• Older scholarship advocated this trying to transliterate βοανηργες back into Aramaic, and this led to the invention of an Aramaic word regaš. This scholarship has since been refuted and regaš shown not to exist. H.P. Rueger, ‘Die lexikalischen Aramaismen im Markusevangelium’, in H. Cancik (ed), ‘Markus-Philologie: Historische, literargeschichtliche und stilistische Untersuchungen zum zweiten Evangelelium’ (WUNT 33. Tuebingen, 1984), p. 77, proposed to believe in an Aramaic regaš on the basis of Tg. 1 Ks 18.41; Tg. Isa. 17.12f., in neither of which it means ‘thunder’, and undated and uncited sources from an unmentioned Arabic dictionary. We should not proceed like this.

      • Hi Steph, long before “older scholarship” advocated that βοανηργες should be bnai regesh, it had already been done many many centuries before. Whoever produced the syriac peshitta quite comfortably saw βοανηργες as bnai regesh.
        Were they “inventing” a word too?

      • Scare quotes????? Older scholarship is simply not recent more advanced scholarship, Mick. Is that clear? And yes, Spin, the Peshitta was translated many many years after the New Testament writings were canonised. J.Aliet: that’s what happens when culture interferes with translators. “Quite comfortably”?!! The irony is so ghastly. The consequence is the invention of new words which could be misappropriated as evidence for earlier Aramaic, such as is the case with Rueger.

      • Steph, I dont know when the peshitta was produced I know Metzger acknowleded that Voorbus demonstrated that it predated rabbula of Edessa.
        My point is only that if whoever produced the syriac peshitta saw βοανηργες as bnai regesh, and bnai regesh transliterates quite easily, then , to me it is a better fit.
        Obviously the word regesh did exist, its just that it didn’t literally mean thunder, but rather tulmut or commotion or something similar.
        I’m not trying to be argumentative, just to voice my opinion. Can you explain what you mean when you say regas has been shown not to exist?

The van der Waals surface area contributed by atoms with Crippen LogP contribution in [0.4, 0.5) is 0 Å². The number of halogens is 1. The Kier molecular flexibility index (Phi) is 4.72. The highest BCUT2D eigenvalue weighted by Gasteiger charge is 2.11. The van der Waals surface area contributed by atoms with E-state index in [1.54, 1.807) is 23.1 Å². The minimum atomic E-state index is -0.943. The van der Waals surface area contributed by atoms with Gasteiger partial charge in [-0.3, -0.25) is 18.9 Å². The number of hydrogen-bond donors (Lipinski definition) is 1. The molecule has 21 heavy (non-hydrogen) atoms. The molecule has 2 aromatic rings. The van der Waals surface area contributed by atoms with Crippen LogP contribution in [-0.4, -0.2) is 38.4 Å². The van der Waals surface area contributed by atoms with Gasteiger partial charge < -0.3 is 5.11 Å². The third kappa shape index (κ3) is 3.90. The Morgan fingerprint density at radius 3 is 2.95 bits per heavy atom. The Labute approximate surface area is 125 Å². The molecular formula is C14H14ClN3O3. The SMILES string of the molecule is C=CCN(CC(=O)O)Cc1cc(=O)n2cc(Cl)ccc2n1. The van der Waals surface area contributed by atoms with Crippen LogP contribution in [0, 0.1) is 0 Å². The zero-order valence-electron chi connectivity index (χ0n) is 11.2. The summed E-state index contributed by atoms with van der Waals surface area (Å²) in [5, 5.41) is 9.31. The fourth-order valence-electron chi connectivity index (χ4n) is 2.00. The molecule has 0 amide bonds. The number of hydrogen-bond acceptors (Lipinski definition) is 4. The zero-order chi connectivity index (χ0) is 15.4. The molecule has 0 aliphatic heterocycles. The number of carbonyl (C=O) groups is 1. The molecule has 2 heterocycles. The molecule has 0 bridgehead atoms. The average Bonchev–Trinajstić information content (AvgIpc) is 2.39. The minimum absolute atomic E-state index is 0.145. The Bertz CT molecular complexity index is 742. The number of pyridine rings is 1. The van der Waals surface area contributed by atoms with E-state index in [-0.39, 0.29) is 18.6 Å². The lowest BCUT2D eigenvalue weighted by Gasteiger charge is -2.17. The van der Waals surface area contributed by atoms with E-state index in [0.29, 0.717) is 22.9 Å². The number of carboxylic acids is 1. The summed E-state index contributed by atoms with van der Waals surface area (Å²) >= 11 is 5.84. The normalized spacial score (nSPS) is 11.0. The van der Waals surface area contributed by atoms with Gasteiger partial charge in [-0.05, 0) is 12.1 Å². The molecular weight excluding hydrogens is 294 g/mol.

• Checking on CAL I see that regesh does not mean tulmut but, rage (amongst other things). rg$ V
        011 Syr to rage
        012 Syr to stir oneself
        013 Syr to sense
        014 JBA to feel
        041 Syr to rage
        042 Syr to be moved
        043 Syr to sense
        031 passim to sense
        032 Syr to make to sense
        033 BibArDan to gather together urgently
        034 Syr,JBA to stir up
        033 Syr meTul to inform
        061 Syr to sense
        LS2 713

      • The original transliterator was so incompetent that they transliterated בני רעם, ‘sons of thunder’, as βοανηργες (Mark 3.17). By the fifth century the Peshitta transliterator had done their best to produce a Syriac version of what was regarded as a sacred Greek text, containing βοανηργες, an error. They produced what they did on the assumption that the words in the text in front of them did exist, whether they were previously normal Aramaic, or not. The point is not that regaš did not exist, but that it did not mean ‘thunder’ in anything like the Aramaic of Jesus’ time (no independent attestation) which you acknowledge, whereas רעם does. Jerome noticed a mistake, though he did not explain it. In commenting on the names at Dan. 1.7, he added, ‘filii Zebedaei appellati sunt filii “tonitrui”, quod non, ut plerique putant, “boanerges” sed emendatius legitur “banereem”’. Jerome’s ‘a’ then ‘e’ for the two shewas will be noted. For the text, see F. Glorie (ed.), S. Hieronymi Presbyteri Opera. Pars I. Opera Exegetica. 5. Commentariorum in Danielem Libri III (IV) CChR.SL LXXVA (Turnhout: Brepols, 1964).